Treatment for congestive heart failure will depend your child's age and the cause and severity of the CHF. Common components of treatment include medication, surgery, device therapy and sometimes heart transplantation.

    Medication

    Medications are often helpful in treating CHF initially, though eventually they may lose their effectiveness. They may also be used after surgery to help your child's heart function as it heals.

    While your child's doctor will determine the medications that are most appropriate for her, some of the most commonly prescribed include:

    • digoxin to help strengthen her heart muscle and help it pump more effectively
       
    • diuretics, such as lasix and aladactone, to relieve congestion and edema
       
    • vasodilators, such as captopril, enalapril or lisinopril, to relax the muscle of the blood vessels, making it easier for the heart to pump
       
    • beta blockers to slow down the heart rate and reduce the size of your child's heart (many times, heart organs with CHF are enlarged, which makes them less efficient at pumping blood)

    Surgery

    Depending on the cause of your child's congestive heart failure, surgery may help. 

    Our pediatric cardiac surgeons have access to robotic surgery, video-assisted thoracoscopic surgery and other types of minimally invasive cardiac surgery. And through techniques we practice in our Interventional Cardiac Catheterization Program some children are able to bypass an operation altogether.  

    Device therapy

    A ventricular assist device (VAD) is a battery-operated pump connected to the heart. It collects blood from the failing heart through a tube and pumps it back to the main blood vessel coming out of the heart. The device can be used to supplement your child's heart function while he waits for a heart transplant. At Boston Children's, we also offer cardiac resynchronization therapy, a specialized pacemaker that helps some children with heart failure by making the heart walls pump blood in a more coordinated fashion.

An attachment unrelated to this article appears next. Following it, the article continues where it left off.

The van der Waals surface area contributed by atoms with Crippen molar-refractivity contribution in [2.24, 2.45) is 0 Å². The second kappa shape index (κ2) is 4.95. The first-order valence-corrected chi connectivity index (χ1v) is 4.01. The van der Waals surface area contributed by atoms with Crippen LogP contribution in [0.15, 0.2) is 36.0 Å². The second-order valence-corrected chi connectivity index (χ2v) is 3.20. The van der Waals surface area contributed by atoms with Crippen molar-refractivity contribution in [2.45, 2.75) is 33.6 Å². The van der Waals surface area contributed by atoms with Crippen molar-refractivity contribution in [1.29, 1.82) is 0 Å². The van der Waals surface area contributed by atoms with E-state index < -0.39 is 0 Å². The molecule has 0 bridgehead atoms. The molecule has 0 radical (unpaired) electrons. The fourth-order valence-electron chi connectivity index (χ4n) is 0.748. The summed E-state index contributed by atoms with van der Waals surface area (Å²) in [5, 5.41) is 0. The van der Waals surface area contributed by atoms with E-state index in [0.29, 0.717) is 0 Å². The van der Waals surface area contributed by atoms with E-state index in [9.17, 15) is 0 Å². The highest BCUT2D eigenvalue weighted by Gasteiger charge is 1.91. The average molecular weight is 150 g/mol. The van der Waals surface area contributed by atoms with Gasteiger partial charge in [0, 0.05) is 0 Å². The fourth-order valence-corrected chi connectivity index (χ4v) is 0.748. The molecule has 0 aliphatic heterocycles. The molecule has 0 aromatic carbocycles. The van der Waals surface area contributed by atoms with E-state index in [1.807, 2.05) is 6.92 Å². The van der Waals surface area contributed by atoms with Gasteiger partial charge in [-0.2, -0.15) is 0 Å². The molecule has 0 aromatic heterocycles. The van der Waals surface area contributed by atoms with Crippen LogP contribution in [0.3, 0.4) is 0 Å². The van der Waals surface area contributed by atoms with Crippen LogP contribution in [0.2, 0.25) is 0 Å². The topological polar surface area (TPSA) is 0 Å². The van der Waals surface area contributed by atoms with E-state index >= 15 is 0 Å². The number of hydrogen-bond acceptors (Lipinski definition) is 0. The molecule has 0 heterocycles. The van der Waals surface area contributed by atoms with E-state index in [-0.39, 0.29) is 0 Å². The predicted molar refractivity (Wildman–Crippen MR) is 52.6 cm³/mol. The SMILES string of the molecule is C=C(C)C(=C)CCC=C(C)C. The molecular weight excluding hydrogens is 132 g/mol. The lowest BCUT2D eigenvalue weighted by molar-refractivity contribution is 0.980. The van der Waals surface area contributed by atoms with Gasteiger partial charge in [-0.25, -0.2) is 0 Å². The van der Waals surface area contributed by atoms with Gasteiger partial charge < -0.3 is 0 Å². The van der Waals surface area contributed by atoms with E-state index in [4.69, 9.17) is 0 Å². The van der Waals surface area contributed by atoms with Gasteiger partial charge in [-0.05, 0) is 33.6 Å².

Heart transplant

    A heart transplant is an operation in which the transplant surgeon removes your child's poorly functioning heart and replaces it with a new one.

    After surgery, the new heart begins functioning and a child's health often improves quickly, although transplants carry complications of their own. Read more about heart transplants.

     

    Coping and support

    It's important to remember that you're not alone as you deal with the many emotional and psychological issues that affect your family as you deal with your child's heart condition. There are many resources available to help you and your family – within Boston Children's, in the outside community and online. Some of these resources are:

    Patient education: From your first visit our nurses will be on hand to walk you through your child's treatment and help answer any questions you may have. They will also reach out to you by phone, continuing the care and support you received while at Boston Children's.

    Parent to parent: Want to talk with someone whose child has been treated for congestive heart failure? We can often put you in touch with other families who have been through similar experiences and can share their experience .